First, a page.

5. Trees save soils. Their root systems stabilize soils, preventing erosion and particle pollutants in our rivers and bays.
6. Trees are habitats and food supply for entire ecosystems we barely see – birds, insects, mammals, and amphibians.
7. Trees are ecologically efficient. They return their biomass to the earth each fall as they shed their leaves, (and older needles and leaves on evergreens). This material has values in restoring the tilth and nutrient of soils, though we generally fail to use these well.
8. Trees humanize the built environment.
9. Trees are beautiful, and we need beauty in our lives.
I hope there is someone who has measured the output and positive impact of trees, because if we could calculate the oxygen production of the oak on Seminary Avenue, we would probably be stunned.
Risks! Ah, we have so many risks we need to manage! We have all seen the damage caused by trees falling in hurricanes and ice storms. However, this is really the result of another causal agent – wind and heavy ice – rather than caused by trees themselves. And, such storms take both the compromised trees and the apparent healthy ones.
I couldn’t help but do a little research. According to the CDC and the National Vital Statistics Report the leading cause of death in the U.S. is cardiovascular disease – 650,000 people a year – a reflection on our diet and life styles. Influenza kills 65,000 people. Motor vehicle accidents kill 43,000. Firearms kill 28,000. Falls kill about 13,000. Aspirin, ibuprofen, etc. kill 7,600 people and hospitalize 76,000. Deer cause 1.5 million accidents per year, killing 150 people and injuring 10,000.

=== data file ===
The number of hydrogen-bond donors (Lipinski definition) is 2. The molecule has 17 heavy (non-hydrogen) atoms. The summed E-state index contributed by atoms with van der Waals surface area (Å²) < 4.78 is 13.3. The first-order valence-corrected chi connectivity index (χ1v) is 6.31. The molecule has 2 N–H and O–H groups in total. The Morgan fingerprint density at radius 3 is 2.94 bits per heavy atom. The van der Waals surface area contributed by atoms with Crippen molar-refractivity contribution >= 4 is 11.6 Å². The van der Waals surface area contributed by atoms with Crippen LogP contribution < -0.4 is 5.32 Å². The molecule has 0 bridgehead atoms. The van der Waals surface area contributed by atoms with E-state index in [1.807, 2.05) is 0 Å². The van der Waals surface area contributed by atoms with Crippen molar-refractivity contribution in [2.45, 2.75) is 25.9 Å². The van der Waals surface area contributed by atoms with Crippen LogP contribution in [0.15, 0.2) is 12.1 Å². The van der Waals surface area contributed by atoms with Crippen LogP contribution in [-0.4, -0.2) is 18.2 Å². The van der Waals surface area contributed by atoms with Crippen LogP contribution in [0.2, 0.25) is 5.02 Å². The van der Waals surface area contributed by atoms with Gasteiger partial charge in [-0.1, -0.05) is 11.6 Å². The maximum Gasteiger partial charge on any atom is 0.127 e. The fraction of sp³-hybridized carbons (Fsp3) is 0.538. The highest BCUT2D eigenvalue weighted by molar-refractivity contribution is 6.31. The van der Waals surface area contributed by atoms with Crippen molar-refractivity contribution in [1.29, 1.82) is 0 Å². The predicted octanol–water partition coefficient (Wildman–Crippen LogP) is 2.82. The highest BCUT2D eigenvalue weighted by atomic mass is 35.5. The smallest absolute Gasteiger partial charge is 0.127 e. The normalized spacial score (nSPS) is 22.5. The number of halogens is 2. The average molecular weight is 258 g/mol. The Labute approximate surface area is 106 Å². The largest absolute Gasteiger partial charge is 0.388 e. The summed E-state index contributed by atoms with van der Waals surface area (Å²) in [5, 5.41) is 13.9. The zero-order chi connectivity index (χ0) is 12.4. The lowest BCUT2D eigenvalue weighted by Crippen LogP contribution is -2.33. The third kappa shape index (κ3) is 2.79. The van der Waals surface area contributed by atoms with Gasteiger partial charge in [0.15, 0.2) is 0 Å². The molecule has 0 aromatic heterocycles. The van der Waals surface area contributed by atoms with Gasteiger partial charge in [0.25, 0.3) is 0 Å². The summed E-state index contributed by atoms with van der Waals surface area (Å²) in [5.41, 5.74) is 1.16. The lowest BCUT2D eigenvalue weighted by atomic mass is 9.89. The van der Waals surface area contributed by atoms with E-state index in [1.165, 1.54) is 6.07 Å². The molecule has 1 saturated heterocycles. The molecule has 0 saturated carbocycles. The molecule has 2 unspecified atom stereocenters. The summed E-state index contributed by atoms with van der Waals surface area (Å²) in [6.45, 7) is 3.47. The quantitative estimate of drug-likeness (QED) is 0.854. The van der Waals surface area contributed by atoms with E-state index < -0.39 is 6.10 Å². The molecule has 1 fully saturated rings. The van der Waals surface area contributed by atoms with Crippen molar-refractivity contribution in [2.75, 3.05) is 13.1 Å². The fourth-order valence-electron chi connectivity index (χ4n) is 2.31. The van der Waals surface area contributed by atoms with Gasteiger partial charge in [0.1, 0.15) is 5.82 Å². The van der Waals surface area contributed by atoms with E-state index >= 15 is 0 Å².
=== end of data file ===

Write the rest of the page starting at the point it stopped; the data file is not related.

When it comes to trees, there is almost no data cited. Apparently trees are most dangerous to the arborists who care for them. The Bureau of Labor Statistics says there were 156 fatal accidents in the ornamental shrub and tree service industry in 2003. These were three major – parts of trees falling on coworkers as trees were being removed, workers falling from tree canopies, and contact with electrical current. I found a citation stating 150 people are killed annually around the globe by falling coconuts. Luckily, coconut trees don’t survive in Richmond.
Like everything else, trees age and die – they have a limited life span. They can be hazardous when they are weakened by weather, infested with insects, diseased or genetically inferior, and they should be removed. However, whenever possible, if they can be cabled, have their crowns thinned out, or treated with chemicals, they should be saved, for all the good things they provide.
I found the tree on Seminary to be particularly significant, as just a few blocks to the east we have the lower part of Chamberlayne Avenue, where all the trees have been lost. It is a subjective observation, but I can’t imagine most people wouldn’t prefer the environment on Seminary.
I know if a tree fell and injured someone I love, or crushed my car, I would be asking why. But, I also know that we expose ourselves to much greater risk everyday by driving, overeating, and using firearms.
I hope we will never perceive trees as terrorists lurking along a shaded lane ready to take us out. And, I hope even more that we can objectively identify why we want trees in our environment, and how we can afford and join together to keep them healthy and strong.